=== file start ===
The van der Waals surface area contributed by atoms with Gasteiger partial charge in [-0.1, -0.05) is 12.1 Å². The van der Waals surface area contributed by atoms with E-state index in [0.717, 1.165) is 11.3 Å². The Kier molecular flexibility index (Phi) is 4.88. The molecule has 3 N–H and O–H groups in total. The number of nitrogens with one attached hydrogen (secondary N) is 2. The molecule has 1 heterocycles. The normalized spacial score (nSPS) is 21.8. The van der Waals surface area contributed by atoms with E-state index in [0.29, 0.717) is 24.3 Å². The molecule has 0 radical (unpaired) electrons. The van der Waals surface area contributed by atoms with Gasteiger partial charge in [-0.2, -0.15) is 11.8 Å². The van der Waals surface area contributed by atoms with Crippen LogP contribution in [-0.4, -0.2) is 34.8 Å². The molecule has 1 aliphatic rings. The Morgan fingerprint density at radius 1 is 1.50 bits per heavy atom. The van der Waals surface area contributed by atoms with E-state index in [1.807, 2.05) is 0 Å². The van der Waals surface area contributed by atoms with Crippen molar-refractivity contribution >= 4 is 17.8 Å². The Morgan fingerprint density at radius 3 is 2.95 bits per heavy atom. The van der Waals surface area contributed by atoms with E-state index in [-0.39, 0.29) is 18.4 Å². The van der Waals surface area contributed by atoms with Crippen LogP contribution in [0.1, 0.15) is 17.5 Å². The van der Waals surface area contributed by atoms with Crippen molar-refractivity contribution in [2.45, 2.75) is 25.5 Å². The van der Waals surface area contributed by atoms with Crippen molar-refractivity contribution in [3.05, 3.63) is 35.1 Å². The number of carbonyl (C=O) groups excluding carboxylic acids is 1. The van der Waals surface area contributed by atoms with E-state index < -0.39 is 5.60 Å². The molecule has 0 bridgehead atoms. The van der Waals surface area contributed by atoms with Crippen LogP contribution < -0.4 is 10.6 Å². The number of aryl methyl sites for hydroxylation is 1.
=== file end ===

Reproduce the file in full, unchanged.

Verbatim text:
The van der Waals surface area contributed by atoms with Gasteiger partial charge in [-0.1, -0.05) is 12.1 Å². The van der Waals surface area contributed by atoms with E-state index in [0.717, 1.165) is 11.3 Å². The Kier molecular flexibility index (Phi) is 4.88. The molecule has 3 N–H and O–H groups in total. The number of nitrogens with one attached hydrogen (secondary N) is 2. The molecule has 1 heterocycles. The normalized spacial score (nSPS) is 21.8. The van der Waals surface area contributed by atoms with E-state index in [0.29, 0.717) is 24.3 Å². The molecule has 0 radical (unpaired) electrons. The van der Waals surface area contributed by atoms with Gasteiger partial charge in [-0.2, -0.15) is 11.8 Å². The van der Waals surface area contributed by atoms with Crippen LogP contribution in [-0.4, -0.2) is 34.8 Å². The molecule has 1 aliphatic rings. The Morgan fingerprint density at radius 1 is 1.50 bits per heavy atom. The van der Waals surface area contributed by atoms with E-state index in [1.807, 2.05) is 0 Å². The van der Waals surface area contributed by atoms with Crippen molar-refractivity contribution >= 4 is 17.8 Å². The Morgan fingerprint density at radius 3 is 2.95 bits per heavy atom. The van der Waals surface area contributed by atoms with E-state index in [-0.39, 0.29) is 18.4 Å². The van der Waals surface area contributed by atoms with Crippen LogP contribution in [0.1, 0.15) is 17.5 Å². The van der Waals surface area contributed by atoms with Crippen molar-refractivity contribution in [2.45, 2.75) is 25.5 Å². The van der Waals surface area contributed by atoms with Crippen molar-refractivity contribution in [3.05, 3.63) is 35.1 Å². The number of carbonyl (C=O) groups excluding carboxylic acids is 1. The van der Waals surface area contributed by atoms with E-state index < -0.39 is 5.60 Å². The molecule has 0 bridgehead atoms. The van der Waals surface area contributed by atoms with Crippen LogP contribution < -0.4 is 10.6 Å². The number of aryl methyl sites for hydroxylation is 1.